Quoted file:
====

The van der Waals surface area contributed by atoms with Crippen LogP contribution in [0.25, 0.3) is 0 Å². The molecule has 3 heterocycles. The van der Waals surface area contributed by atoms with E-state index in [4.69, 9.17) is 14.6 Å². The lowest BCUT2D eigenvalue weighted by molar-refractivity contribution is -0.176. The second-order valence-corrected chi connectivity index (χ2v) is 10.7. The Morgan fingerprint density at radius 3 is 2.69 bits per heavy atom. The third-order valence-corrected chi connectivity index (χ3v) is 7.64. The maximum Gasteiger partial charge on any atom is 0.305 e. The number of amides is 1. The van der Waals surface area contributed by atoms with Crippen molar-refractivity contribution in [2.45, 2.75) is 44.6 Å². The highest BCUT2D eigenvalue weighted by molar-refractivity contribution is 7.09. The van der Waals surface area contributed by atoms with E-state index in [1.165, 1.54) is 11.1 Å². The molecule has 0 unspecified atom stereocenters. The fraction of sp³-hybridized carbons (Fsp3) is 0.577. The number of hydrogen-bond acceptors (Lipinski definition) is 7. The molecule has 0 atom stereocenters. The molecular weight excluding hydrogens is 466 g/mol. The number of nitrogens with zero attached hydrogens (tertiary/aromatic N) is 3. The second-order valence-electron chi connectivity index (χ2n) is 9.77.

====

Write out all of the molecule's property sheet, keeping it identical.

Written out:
The van der Waals surface area contributed by atoms with Crippen LogP contribution in [0.25, 0.3) is 0 Å². The molecule has 3 heterocycles. The van der Waals surface area contributed by atoms with E-state index in [4.69, 9.17) is 14.6 Å². The lowest BCUT2D eigenvalue weighted by molar-refractivity contribution is -0.176. The second-order valence-corrected chi connectivity index (χ2v) is 10.7. The Morgan fingerprint density at radius 3 is 2.69 bits per heavy atom. The third-order valence-corrected chi connectivity index (χ3v) is 7.64. The maximum Gasteiger partial charge on any atom is 0.305 e. The number of amides is 1. The van der Waals surface area contributed by atoms with Crippen molar-refractivity contribution in [2.45, 2.75) is 44.6 Å². The highest BCUT2D eigenvalue weighted by molar-refractivity contribution is 7.09. The van der Waals surface area contributed by atoms with E-state index in [1.165, 1.54) is 11.1 Å². The molecule has 0 unspecified atom stereocenters. The fraction of sp³-hybridized carbons (Fsp3) is 0.577. The number of hydrogen-bond acceptors (Lipinski definition) is 7. The molecule has 0 atom stereocenters. The molecular weight excluding hydrogens is 466 g/mol. The number of nitrogens with zero attached hydrogens (tertiary/aromatic N) is 3. The second-order valence-electron chi connectivity index (χ2n) is 9.77.